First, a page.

We have all experienced that feeling of bewilderment in situations wherein a company’s lack of coordination or baffling inefficiency disrupts our ability to transact a smooth and efficient sale; place an order; report a problem; etc. Depending on one’s mood at the time, these circumstances can either be humorous at best – or incredibly maddening at the worst.
Recently, I placed an order with an ISP (who shall remain anonymous) to upgrade internet service at a remote location. After reviewing options, pricing and timing with a polite and (seemingly) knowledgeable customer service representative, a higher speed offering was chosen and all that was left to complete the transaction was to determine if the existing internet modem would work with the higher speed service. The CSR asked which make and model was currently in service. I told him and he informed me the existing modem was fine. I even looked on their website and saw the same information: the modem currently in use was sufficient for the next tier of speed. This was good news for a couple of reasons: (1) the existing hardware was owned and I wasn’t keen on buying another modem or, worse yet, renting a new one for some ridiculous monthly price that would result in paying for the thing multiple times over across it’s useful life; and (2) as I previously mentioned, this was a remote location and I was hoping to avoid a trip if I could.
A few days after placing the order, a shiny, brand new modem arrived on my doorstep. What?!? Why? Certainly this was some auto-provisioning snafu or perhaps the vendor’s lame attempt at sneaking new equipment onto an unsuspecting customer, thereby collecting that irritating monthly rental fee. Well not this customer! After several call transfers and long hold times, I recounted the episode to a CSR who apologized, issued a return authorization and warned me that while the new modem rental charges would appear on my first bill, they would be credited off on a subsequent bill.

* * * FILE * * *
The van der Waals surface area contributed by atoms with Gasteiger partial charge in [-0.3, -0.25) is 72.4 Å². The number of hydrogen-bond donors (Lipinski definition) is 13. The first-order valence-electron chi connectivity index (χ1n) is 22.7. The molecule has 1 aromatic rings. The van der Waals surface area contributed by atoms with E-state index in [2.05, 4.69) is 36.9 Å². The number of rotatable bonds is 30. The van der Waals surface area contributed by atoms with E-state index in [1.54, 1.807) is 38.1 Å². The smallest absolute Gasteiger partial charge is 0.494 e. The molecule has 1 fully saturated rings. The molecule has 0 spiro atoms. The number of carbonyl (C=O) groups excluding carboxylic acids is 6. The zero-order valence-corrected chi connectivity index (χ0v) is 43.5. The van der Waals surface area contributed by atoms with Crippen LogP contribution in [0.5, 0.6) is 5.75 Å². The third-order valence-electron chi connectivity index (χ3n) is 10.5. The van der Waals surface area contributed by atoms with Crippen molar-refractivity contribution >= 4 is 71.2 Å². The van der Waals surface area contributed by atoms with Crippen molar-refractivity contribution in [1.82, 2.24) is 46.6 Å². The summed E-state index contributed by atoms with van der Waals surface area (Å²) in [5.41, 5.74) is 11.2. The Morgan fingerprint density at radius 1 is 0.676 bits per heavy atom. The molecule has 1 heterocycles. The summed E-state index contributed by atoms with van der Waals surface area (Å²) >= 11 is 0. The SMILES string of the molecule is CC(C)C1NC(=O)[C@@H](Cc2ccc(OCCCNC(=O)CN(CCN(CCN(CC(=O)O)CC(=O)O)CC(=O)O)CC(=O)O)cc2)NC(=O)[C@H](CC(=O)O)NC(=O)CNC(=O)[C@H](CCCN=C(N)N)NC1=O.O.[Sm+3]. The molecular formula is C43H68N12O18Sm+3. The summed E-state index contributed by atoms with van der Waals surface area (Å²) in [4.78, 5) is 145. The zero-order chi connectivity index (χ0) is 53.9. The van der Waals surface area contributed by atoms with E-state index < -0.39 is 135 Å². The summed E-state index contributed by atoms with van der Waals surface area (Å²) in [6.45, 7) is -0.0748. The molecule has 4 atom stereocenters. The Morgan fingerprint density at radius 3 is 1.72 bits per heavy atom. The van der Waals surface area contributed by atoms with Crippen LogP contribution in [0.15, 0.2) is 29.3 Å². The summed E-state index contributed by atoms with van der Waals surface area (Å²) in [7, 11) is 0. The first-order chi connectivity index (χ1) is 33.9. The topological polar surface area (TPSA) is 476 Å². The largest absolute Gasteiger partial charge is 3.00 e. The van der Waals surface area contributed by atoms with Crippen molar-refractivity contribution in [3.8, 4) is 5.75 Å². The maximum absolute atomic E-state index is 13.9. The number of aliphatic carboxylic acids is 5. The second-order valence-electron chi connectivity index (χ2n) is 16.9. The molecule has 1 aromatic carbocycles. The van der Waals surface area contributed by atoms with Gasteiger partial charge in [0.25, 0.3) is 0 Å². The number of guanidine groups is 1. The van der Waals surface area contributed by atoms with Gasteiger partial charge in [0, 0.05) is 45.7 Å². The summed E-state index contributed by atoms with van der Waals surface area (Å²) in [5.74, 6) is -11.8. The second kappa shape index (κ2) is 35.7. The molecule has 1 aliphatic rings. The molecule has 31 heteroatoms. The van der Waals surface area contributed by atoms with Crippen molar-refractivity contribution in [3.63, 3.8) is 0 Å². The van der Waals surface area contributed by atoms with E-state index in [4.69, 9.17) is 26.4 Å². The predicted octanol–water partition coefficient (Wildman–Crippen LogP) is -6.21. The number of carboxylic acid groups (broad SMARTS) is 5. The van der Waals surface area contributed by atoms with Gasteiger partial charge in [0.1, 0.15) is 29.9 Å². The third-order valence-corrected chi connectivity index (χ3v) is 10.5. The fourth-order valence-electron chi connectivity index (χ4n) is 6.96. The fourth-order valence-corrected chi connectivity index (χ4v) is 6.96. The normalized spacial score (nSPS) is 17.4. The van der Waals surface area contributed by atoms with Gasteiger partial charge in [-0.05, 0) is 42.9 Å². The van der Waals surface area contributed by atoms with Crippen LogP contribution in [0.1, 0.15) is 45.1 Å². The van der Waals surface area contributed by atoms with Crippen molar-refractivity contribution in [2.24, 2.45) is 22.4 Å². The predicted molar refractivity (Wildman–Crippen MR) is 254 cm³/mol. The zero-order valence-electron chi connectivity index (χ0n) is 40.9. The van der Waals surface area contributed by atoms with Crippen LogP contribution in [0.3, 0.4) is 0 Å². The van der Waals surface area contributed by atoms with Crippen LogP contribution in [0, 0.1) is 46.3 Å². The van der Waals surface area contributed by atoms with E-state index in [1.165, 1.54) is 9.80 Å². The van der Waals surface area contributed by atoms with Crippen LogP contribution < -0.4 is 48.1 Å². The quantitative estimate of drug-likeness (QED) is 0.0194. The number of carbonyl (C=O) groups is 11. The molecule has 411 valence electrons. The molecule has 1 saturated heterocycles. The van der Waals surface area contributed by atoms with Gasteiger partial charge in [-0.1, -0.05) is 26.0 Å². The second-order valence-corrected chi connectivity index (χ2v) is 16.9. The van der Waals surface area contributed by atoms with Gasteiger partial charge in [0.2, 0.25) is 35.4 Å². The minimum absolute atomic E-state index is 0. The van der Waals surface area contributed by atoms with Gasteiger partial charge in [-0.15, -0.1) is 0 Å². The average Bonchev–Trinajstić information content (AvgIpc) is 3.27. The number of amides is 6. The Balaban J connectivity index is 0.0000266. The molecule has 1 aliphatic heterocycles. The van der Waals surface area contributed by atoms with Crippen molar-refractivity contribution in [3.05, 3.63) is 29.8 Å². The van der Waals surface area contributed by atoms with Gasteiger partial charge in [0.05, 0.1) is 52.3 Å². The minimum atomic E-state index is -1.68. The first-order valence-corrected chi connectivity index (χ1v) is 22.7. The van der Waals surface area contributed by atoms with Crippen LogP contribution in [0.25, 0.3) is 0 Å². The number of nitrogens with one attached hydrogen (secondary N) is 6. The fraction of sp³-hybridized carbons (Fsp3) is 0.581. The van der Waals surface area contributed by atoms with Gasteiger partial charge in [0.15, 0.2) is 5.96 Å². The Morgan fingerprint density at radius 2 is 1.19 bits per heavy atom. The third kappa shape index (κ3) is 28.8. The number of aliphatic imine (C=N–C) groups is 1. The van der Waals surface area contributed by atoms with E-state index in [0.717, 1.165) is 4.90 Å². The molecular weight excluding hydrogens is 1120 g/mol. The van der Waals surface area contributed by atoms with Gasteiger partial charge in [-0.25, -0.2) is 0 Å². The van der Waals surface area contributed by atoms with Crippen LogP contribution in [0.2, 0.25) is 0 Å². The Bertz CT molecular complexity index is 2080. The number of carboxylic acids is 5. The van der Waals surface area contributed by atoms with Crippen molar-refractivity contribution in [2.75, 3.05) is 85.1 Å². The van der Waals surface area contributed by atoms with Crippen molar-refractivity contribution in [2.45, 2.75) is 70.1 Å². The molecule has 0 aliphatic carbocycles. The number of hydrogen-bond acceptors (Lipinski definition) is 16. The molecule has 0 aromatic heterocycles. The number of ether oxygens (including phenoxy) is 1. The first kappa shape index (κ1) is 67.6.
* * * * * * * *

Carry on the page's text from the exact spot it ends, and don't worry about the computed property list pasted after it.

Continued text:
Product shipped; product returned; several phone calls placed; CSR’s updating records and comment screens; billing credits and adjustments issued; etc. All inefficiencies resulting from a single, simple mistake. But it gets better….
Ensuring Murphy’s Law remained sufficiently poignant, the new service was activated and – you guessed it – things did not work. Nothing. No signal. Nil. After several phone calls to technical support, the verdict was reached (and by now you certainly know what is coming next): the higher speed service will not work with the existing equipment (queue blood-curdling scream from the scariest horror film you’ve ever seen). More phone calls; re-telling the story; call transfers; long hold times; more CSR updates to account records; more billing adjustments; etc. More inefficiencies. More wasted time and resources.
Left hand, meet right hand.
For me, the most disturbing thing about all of this is the strong sense nothing was learned by this company throughout the whole miserable, messy ordeal. They will continue to have their sales people doing whatever they must to upgrade or sell; their customer service people doing whatever they can to solve problems; their technical support people fixing all that is broken; and alas, the poor billing folks trying – at the end of the day – to untangle it all.
And we wonder why our rates are so high?
How much inefficiency is built into your business? Are you learning from your mistakes? Are you constantly improving your processes? Do you hold cross-functional department meetings to ensure your left hand knows what your right hand is doing? Do you listen to your customers? If you don’t, there may be more under the surface than you realize. And I can guarantee it is costing you margin, reputation or worse yet, customers.